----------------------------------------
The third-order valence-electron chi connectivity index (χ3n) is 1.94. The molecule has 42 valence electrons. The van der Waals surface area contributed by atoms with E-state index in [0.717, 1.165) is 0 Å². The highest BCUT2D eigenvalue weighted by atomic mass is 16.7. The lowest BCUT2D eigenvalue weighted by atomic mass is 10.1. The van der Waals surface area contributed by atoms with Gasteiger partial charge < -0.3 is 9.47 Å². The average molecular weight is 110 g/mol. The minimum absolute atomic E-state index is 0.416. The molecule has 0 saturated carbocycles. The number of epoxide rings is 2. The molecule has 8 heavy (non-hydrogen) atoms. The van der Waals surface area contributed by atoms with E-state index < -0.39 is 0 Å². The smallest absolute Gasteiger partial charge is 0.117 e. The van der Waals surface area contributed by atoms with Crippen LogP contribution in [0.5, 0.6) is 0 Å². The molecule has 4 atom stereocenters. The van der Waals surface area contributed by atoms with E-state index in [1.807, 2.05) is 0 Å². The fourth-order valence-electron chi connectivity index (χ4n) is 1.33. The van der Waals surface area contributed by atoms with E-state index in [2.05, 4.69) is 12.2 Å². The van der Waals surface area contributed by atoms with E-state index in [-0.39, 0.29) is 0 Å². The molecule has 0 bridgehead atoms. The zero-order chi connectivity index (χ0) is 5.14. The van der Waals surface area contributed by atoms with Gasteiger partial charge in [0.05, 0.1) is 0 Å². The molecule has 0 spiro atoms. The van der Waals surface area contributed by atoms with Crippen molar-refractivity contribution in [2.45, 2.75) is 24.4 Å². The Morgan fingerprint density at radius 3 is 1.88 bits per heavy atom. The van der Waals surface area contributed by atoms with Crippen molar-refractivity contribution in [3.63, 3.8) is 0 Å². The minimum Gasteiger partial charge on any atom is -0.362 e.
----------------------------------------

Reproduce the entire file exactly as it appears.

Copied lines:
The third-order valence-electron chi connectivity index (χ3n) is 1.94. The molecule has 42 valence electrons. The van der Waals surface area contributed by atoms with E-state index in [0.717, 1.165) is 0 Å². The highest BCUT2D eigenvalue weighted by atomic mass is 16.7. The lowest BCUT2D eigenvalue weighted by atomic mass is 10.1. The van der Waals surface area contributed by atoms with Gasteiger partial charge < -0.3 is 9.47 Å². The average molecular weight is 110 g/mol. The minimum absolute atomic E-state index is 0.416. The molecule has 0 saturated carbocycles. The number of epoxide rings is 2. The molecule has 8 heavy (non-hydrogen) atoms. The van der Waals surface area contributed by atoms with E-state index < -0.39 is 0 Å². The smallest absolute Gasteiger partial charge is 0.117 e. The van der Waals surface area contributed by atoms with Crippen LogP contribution in [0.5, 0.6) is 0 Å². The molecule has 4 atom stereocenters. The van der Waals surface area contributed by atoms with E-state index in [1.807, 2.05) is 0 Å². The fourth-order valence-electron chi connectivity index (χ4n) is 1.33. The van der Waals surface area contributed by atoms with E-state index in [2.05, 4.69) is 12.2 Å². The van der Waals surface area contributed by atoms with E-state index in [-0.39, 0.29) is 0 Å². The molecule has 0 bridgehead atoms. The zero-order chi connectivity index (χ0) is 5.14. The van der Waals surface area contributed by atoms with Gasteiger partial charge in [0.05, 0.1) is 0 Å². The molecule has 0 spiro atoms. The van der Waals surface area contributed by atoms with Crippen molar-refractivity contribution in [2.45, 2.75) is 24.4 Å². The Morgan fingerprint density at radius 3 is 1.88 bits per heavy atom. The van der Waals surface area contributed by atoms with Crippen molar-refractivity contribution in [3.63, 3.8) is 0 Å². The minimum Gasteiger partial charge on any atom is -0.362 e.